Parasite diversity as an indicator of environmental change? An example from tropical grouper (Epinephelus fuscoguttatus) mariculture in Indonesia

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    Fish parasites are used to monitor long-term change in finfish grouper mariculture in Indonesia. A total of 210 Epinephelus fuscoguttatus were sampled in six consecutive years between 2003/04 and 2008/09 and examined for parasites. The fish were obtained from floating net cages of a commercially run mariculture facility that opened in 2001. The fauna was species rich, consisting of ten ecto- and 18 endoparasite species. The ectoparasite diversity and composition was relatively stable, with the monogeneans Pseudorhabdosynochus spp. (83–100% prevalence, Berger-Parker Index of 0·82–0·97) being the predominant taxon. Tetraphyllidean larvae Scolex pleuronectis and the nematodes Terranova sp. and Raphidascaris sp. 1 were highly abundant in 2003/04–2005/06 (max. prevalence S. pleuronectis 40%, Terranova sp. 57%, Raphidascaris sp. 1 100%), and drastically reduced until 2008/09. These parasites together with the prevalence of Trichodina spp., ecto-/endoparasite ratio and endoparasite diversity illustrate a significant change in holding conditions over the years. This can be either referred to a definite change in management methods such as feed use and fish treatment, or a possible transition of a relatively undisturbed marine environment into a more affected habitat. By visualizing all parameters within a single diagram, we demonstrate that fish parasites are useful bioindicators to monitor long-term change in Indonesian grouper mariculture. This also indicates that groupers can be used to monitor environmental change in the wild. Further taxonomic and systematic efforts in less sampled regions significantly contributes to this new application, supporting fish culture and environmental impact monitoring also in other tropical marine habitats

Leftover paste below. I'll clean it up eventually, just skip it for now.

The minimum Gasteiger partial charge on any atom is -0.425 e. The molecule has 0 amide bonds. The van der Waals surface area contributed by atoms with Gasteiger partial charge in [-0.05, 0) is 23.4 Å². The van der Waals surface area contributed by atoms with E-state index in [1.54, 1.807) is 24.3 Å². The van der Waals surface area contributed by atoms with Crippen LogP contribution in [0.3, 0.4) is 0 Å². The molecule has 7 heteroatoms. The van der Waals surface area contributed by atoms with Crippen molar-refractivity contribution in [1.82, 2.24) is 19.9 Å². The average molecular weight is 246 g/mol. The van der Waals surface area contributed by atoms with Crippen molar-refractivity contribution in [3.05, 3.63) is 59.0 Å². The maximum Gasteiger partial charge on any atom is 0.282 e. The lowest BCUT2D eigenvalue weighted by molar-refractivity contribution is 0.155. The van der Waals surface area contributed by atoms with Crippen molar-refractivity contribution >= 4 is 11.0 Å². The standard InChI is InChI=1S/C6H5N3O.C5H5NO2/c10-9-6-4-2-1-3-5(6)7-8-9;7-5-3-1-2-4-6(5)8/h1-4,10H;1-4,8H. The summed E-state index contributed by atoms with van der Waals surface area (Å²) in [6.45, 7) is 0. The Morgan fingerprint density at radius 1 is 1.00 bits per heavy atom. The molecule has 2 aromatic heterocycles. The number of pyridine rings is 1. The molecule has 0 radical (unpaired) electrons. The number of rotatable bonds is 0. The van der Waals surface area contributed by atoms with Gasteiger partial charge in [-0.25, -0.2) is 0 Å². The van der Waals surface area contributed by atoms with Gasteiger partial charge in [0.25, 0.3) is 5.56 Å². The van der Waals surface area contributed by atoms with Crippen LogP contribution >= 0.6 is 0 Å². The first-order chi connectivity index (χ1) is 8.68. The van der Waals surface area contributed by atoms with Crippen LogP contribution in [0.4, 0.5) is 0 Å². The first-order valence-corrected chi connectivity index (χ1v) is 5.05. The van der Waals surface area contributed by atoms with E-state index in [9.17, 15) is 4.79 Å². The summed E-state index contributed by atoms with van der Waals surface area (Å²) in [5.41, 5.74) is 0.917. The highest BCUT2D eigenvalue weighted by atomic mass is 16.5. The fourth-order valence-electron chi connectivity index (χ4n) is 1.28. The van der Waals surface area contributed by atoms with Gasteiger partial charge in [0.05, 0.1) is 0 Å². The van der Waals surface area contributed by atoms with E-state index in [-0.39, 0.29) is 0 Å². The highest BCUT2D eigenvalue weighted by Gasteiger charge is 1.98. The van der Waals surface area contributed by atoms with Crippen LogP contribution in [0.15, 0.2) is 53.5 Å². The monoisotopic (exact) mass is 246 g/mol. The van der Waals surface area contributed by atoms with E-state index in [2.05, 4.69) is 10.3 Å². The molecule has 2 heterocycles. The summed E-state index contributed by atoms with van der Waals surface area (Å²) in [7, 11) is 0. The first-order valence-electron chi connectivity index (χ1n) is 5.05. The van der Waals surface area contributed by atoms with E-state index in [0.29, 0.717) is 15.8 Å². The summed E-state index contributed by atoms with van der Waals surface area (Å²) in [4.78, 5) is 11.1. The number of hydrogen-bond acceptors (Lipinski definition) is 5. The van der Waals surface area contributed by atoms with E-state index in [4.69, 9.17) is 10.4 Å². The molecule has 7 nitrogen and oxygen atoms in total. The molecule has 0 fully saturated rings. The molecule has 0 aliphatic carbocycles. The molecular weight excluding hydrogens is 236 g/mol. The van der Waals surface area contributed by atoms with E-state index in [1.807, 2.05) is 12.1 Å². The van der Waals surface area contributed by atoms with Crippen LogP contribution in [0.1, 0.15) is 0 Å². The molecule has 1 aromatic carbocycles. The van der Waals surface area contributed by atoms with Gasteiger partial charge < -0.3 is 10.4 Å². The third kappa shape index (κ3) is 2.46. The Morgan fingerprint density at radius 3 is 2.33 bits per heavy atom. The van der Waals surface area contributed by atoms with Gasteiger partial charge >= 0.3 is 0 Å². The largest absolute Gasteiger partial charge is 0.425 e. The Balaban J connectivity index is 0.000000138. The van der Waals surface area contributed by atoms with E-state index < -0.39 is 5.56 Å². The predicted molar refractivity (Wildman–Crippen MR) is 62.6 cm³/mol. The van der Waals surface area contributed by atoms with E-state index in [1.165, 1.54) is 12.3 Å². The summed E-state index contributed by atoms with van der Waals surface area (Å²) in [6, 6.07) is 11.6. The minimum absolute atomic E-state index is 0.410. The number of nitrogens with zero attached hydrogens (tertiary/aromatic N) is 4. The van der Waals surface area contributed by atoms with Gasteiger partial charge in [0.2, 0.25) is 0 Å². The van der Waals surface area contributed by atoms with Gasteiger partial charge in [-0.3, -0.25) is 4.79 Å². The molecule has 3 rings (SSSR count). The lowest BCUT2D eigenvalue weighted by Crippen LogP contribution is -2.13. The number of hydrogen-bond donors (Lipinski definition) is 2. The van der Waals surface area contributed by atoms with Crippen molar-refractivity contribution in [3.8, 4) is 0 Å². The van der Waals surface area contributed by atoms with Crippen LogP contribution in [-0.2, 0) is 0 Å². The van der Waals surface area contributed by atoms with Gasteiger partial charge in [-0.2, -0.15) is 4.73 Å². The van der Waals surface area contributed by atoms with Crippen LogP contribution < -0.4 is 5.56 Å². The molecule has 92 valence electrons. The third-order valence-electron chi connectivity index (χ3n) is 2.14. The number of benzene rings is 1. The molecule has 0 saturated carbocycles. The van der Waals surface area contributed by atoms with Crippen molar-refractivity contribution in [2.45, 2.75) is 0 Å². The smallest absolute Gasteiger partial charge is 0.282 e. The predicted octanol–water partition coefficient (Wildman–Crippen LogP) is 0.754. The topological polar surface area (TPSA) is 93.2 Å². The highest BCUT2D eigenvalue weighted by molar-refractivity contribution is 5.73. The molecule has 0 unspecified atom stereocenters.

Meso-and bathy-pelagic fish parasites at the Mid-Atlantic Ridge (MAR): Low host specificity and restricted parasite diversity